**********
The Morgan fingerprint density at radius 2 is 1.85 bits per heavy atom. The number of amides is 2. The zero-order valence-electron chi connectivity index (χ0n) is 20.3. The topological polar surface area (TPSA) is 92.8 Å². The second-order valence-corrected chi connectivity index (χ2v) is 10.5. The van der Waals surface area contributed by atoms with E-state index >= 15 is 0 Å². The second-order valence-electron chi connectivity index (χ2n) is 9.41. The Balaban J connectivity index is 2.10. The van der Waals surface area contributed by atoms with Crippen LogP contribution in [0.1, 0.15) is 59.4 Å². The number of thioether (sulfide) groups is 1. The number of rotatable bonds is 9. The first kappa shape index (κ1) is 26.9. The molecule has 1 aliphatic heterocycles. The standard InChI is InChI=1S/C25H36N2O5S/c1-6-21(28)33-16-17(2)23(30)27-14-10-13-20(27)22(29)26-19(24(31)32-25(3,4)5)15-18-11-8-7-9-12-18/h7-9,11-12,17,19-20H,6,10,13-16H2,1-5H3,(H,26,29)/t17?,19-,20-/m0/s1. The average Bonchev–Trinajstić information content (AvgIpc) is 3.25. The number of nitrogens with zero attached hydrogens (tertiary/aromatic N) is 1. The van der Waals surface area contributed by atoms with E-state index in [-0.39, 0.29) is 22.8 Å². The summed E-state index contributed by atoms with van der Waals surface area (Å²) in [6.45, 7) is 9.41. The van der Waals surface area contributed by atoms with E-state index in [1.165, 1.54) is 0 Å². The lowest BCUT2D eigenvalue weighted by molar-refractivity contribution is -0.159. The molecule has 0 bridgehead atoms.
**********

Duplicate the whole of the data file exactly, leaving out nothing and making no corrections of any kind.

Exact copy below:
The Morgan fingerprint density at radius 2 is 1.85 bits per heavy atom. The number of amides is 2. The zero-order valence-electron chi connectivity index (χ0n) is 20.3. The topological polar surface area (TPSA) is 92.8 Å². The second-order valence-corrected chi connectivity index (χ2v) is 10.5. The van der Waals surface area contributed by atoms with E-state index >= 15 is 0 Å². The second-order valence-electron chi connectivity index (χ2n) is 9.41. The Balaban J connectivity index is 2.10. The van der Waals surface area contributed by atoms with Crippen LogP contribution in [0.1, 0.15) is 59.4 Å². The number of thioether (sulfide) groups is 1. The number of rotatable bonds is 9. The first kappa shape index (κ1) is 26.9. The molecule has 1 aliphatic heterocycles. The standard InChI is InChI=1S/C25H36N2O5S/c1-6-21(28)33-16-17(2)23(30)27-14-10-13-20(27)22(29)26-19(24(31)32-25(3,4)5)15-18-11-8-7-9-12-18/h7-9,11-12,17,19-20H,6,10,13-16H2,1-5H3,(H,26,29)/t17?,19-,20-/m0/s1. The average Bonchev–Trinajstić information content (AvgIpc) is 3.25. The number of nitrogens with zero attached hydrogens (tertiary/aromatic N) is 1. The van der Waals surface area contributed by atoms with E-state index in [-0.39, 0.29) is 22.8 Å². The summed E-state index contributed by atoms with van der Waals surface area (Å²) in [6.45, 7) is 9.41. The van der Waals surface area contributed by atoms with E-state index in [1.165, 1.54) is 0 Å². The lowest BCUT2D eigenvalue weighted by molar-refractivity contribution is -0.159. The molecule has 0 bridgehead atoms.